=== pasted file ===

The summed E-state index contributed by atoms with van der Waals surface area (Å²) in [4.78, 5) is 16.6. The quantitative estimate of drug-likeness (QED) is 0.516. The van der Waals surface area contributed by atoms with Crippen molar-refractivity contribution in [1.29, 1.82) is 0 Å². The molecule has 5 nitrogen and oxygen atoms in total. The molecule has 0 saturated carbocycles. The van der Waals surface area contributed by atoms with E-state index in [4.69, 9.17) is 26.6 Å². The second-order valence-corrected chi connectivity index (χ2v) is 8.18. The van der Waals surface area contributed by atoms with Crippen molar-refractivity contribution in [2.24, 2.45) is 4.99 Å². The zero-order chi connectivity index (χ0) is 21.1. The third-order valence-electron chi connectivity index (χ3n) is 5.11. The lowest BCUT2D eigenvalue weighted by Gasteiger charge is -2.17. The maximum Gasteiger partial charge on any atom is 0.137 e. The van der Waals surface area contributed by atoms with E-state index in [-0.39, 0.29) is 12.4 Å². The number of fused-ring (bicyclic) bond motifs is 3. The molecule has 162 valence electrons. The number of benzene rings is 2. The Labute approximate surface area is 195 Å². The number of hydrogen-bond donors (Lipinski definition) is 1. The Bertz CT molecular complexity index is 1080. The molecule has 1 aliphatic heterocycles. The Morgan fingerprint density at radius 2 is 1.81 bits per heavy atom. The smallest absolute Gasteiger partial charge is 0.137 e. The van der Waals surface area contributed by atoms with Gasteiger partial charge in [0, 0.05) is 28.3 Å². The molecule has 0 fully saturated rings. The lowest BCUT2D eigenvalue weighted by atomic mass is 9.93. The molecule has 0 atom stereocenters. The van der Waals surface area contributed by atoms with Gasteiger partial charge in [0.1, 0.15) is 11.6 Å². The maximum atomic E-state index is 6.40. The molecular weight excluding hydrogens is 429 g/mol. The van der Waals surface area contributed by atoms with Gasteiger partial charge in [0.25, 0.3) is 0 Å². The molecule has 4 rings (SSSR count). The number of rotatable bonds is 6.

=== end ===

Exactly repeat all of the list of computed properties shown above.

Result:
The summed E-state index contributed by atoms with van der Waals surface area (Å²) in [4.78, 5) is 16.6. The quantitative estimate of drug-likeness (QED) is 0.516. The van der Waals surface area contributed by atoms with Crippen molar-refractivity contribution in [1.29, 1.82) is 0 Å². The molecule has 5 nitrogen and oxygen atoms in total. The molecule has 0 saturated carbocycles. The van der Waals surface area contributed by atoms with E-state index in [4.69, 9.17) is 26.6 Å². The second-order valence-corrected chi connectivity index (χ2v) is 8.18. The van der Waals surface area contributed by atoms with Crippen molar-refractivity contribution in [2.24, 2.45) is 4.99 Å². The zero-order chi connectivity index (χ0) is 21.1. The third-order valence-electron chi connectivity index (χ3n) is 5.11. The lowest BCUT2D eigenvalue weighted by Gasteiger charge is -2.17. The maximum Gasteiger partial charge on any atom is 0.137 e. The van der Waals surface area contributed by atoms with E-state index in [-0.39, 0.29) is 12.4 Å². The number of fused-ring (bicyclic) bond motifs is 3. The molecule has 162 valence electrons. The number of benzene rings is 2. The Labute approximate surface area is 195 Å². The number of hydrogen-bond donors (Lipinski definition) is 1. The Bertz CT molecular complexity index is 1080. The molecule has 1 aliphatic heterocycles. The Morgan fingerprint density at radius 2 is 1.81 bits per heavy atom. The smallest absolute Gasteiger partial charge is 0.137 e. The van der Waals surface area contributed by atoms with Gasteiger partial charge in [0, 0.05) is 28.3 Å². The molecule has 0 fully saturated rings. The lowest BCUT2D eigenvalue weighted by atomic mass is 9.93. The molecule has 0 atom stereocenters. The van der Waals surface area contributed by atoms with Gasteiger partial charge in [0.1, 0.15) is 11.6 Å². The maximum atomic E-state index is 6.40. The molecular weight excluding hydrogens is 429 g/mol. The van der Waals surface area contributed by atoms with Gasteiger partial charge in [0.25, 0.3) is 0 Å². The molecule has 4 rings (SSSR count). The number of rotatable bonds is 6.